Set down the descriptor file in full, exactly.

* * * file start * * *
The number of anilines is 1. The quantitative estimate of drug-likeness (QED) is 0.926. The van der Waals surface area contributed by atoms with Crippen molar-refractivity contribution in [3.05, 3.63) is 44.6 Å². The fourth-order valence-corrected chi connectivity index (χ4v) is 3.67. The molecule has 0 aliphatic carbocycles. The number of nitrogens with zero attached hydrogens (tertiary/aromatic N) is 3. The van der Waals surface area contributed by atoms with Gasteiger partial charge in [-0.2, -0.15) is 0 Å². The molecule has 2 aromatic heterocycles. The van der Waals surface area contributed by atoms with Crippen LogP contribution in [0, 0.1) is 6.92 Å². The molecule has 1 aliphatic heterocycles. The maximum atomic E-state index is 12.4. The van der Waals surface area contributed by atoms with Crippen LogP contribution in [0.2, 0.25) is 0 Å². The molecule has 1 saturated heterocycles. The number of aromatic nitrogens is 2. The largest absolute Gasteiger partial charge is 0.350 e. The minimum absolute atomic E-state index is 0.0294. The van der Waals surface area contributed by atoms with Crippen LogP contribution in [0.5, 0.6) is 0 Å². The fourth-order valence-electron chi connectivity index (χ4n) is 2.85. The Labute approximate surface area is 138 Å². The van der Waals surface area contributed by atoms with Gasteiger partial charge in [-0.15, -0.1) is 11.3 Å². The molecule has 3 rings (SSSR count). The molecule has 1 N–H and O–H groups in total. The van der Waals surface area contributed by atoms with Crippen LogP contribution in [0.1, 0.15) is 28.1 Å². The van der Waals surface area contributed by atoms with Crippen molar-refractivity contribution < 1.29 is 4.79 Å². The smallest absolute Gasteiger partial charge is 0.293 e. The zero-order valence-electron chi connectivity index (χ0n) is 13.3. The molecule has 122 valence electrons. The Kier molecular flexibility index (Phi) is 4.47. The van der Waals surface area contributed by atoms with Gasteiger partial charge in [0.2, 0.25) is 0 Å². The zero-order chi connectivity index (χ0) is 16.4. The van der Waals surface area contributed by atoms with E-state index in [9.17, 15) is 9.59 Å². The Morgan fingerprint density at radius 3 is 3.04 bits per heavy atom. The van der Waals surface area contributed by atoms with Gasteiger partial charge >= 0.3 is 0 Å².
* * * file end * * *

The number of anilines is 1. The quantitative estimate of drug-likeness (QED) is 0.926. The van der Waals surface area contributed by atoms with Crippen molar-refractivity contribution in [3.05, 3.63) is 44.6 Å². The fourth-order valence-corrected chi connectivity index (χ4v) is 3.67. The molecule has 0 aliphatic carbocycles. The number of nitrogens with zero attached hydrogens (tertiary/aromatic N) is 3. The van der Waals surface area contributed by atoms with Gasteiger partial charge in [-0.2, -0.15) is 0 Å². The molecule has 2 aromatic heterocycles. The van der Waals surface area contributed by atoms with Crippen LogP contribution in [0, 0.1) is 6.92 Å². The molecule has 1 aliphatic heterocycles. The maximum atomic E-state index is 12.4. The van der Waals surface area contributed by atoms with Crippen LogP contribution in [0.2, 0.25) is 0 Å². The molecule has 1 saturated heterocycles. The number of aromatic nitrogens is 2. The largest absolute Gasteiger partial charge is 0.350 e. The minimum absolute atomic E-state index is 0.0294. The van der Waals surface area contributed by atoms with Crippen LogP contribution in [0.5, 0.6) is 0 Å². The fourth-order valence-electron chi connectivity index (χ4n) is 2.85. The Labute approximate surface area is 138 Å². The van der Waals surface area contributed by atoms with Gasteiger partial charge in [-0.15, -0.1) is 11.3 Å². The molecule has 3 rings (SSSR count). The molecule has 1 N–H and O–H groups in total. The van der Waals surface area contributed by atoms with Crippen LogP contribution in [0.1, 0.15) is 28.1 Å². The van der Waals surface area contributed by atoms with Crippen molar-refractivity contribution < 1.29 is 4.79 Å². The smallest absolute Gasteiger partial charge is 0.293 e. The zero-order valence-electron chi connectivity index (χ0n) is 13.3. The molecule has 122 valence electrons. The Kier molecular flexibility index (Phi) is 4.47. The van der Waals surface area contributed by atoms with Gasteiger partial charge in [0.2, 0.25) is 0 Å². The zero-order chi connectivity index (χ0) is 16.4. The van der Waals surface area contributed by atoms with E-state index in [9.17, 15) is 9.59 Å². The Morgan fingerprint density at radius 3 is 3.04 bits per heavy atom. The van der Waals surface area contributed by atoms with Gasteiger partial charge >= 0.3 is 0 Å².